Corea calls the trio experience with McBride and Blade "a joyful exploration," adding, "There's a certain chemistry that happens, which is really difficult to describe - it's simply that thing that happens when the three of us get together to play. I know I find myself trying things that I wouldn't normally try. The game of live performance - for a performer and a listener - is one of the most basic human pleasures. For me, certainly, the best and most rewarding thing I know to do in music is to play live for a live audience. And no matter how recordings and the mass consumption of music evolve, the fundamental musical experience will always be a live performance. A live album like this is the next best thing to being there, a snapshot of special moments in musical time that we can share."
One of the album's special moments is the trio's interpretation of Thelonious Monk's "Blue Monk." Along with the sheer life-affirming delight of Corea's piano in this number, it's the old-wood tone and earthy swing in McBride's solos that are a particular sensual pleasure. About the bassist, Corea says, "Christian is a complete musician in all senses. With total command of his instrument and a flowing ability to creatively improvise in any situation, he's able to bring joyful surprises every time."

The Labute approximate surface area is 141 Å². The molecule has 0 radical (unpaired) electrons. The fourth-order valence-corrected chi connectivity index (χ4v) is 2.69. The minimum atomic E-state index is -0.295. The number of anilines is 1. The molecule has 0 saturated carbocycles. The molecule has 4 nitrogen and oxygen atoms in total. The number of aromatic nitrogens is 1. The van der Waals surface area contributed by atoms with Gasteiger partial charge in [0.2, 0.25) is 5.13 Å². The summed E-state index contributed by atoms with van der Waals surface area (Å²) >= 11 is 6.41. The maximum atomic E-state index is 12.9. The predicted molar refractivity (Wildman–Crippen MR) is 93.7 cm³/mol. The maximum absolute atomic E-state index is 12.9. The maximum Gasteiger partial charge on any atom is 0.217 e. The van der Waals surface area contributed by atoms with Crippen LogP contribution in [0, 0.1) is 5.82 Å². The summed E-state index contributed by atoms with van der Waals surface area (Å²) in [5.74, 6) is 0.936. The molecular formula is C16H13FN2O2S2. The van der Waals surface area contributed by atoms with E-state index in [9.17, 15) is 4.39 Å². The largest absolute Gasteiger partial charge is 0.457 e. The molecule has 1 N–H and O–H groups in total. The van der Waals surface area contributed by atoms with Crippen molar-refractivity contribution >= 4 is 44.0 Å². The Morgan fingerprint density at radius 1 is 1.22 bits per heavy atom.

Reviewing the trio's show at the Highline Ballroom in Manhattan, The New York Times singled out Blade's contribution as "a crucial factor" to the group's sound: "Tapping into the deeper currents, Mr. Blade can be startlingly dynamic." His traps solo on Corea's vintage composition "Fingerprints" is as rich in color as it is in groove. "Brian is totally unique as a drummer and a highly accomplished musician," says Corea. "He doesn't just ‘keep time.' He colors and comps and orchestrates everything he plays. He transcends the instrument he plays - he's amazingly artistic."
In its review of the trio's concert at Orchestra Hall in the Windy City, the Chicago Tribune singled out Corea's "feathery touch" in Kurt Weill's "This Is New," his "soft tone, free-ranging lines and mercurial rhythms quickly echoed by McBride and Blade. Here were three musicians discarding conventional notions of phrase and song structure, of solo and ensemble passages. Instead, they created a free-flowing, translucent music that thickened or thinned, sped up or slowed down according to the impulse of the moment." The Tribune also highlighted the trio's re-envisioning of Scriabin: "The Russian iconoclast's extended harmonies and mystical yearnings are ripe for jazz improvisation. Corea proved the point, riffing on Scriabin with fleet and silvery lines, the pianist's nervous energy intensified by McBride's restless phrases on bass and Blade's shimmering statements on drums. In effect, Corea's trio got under the skin of music penned on another continent roughly a century earlier - through jazz."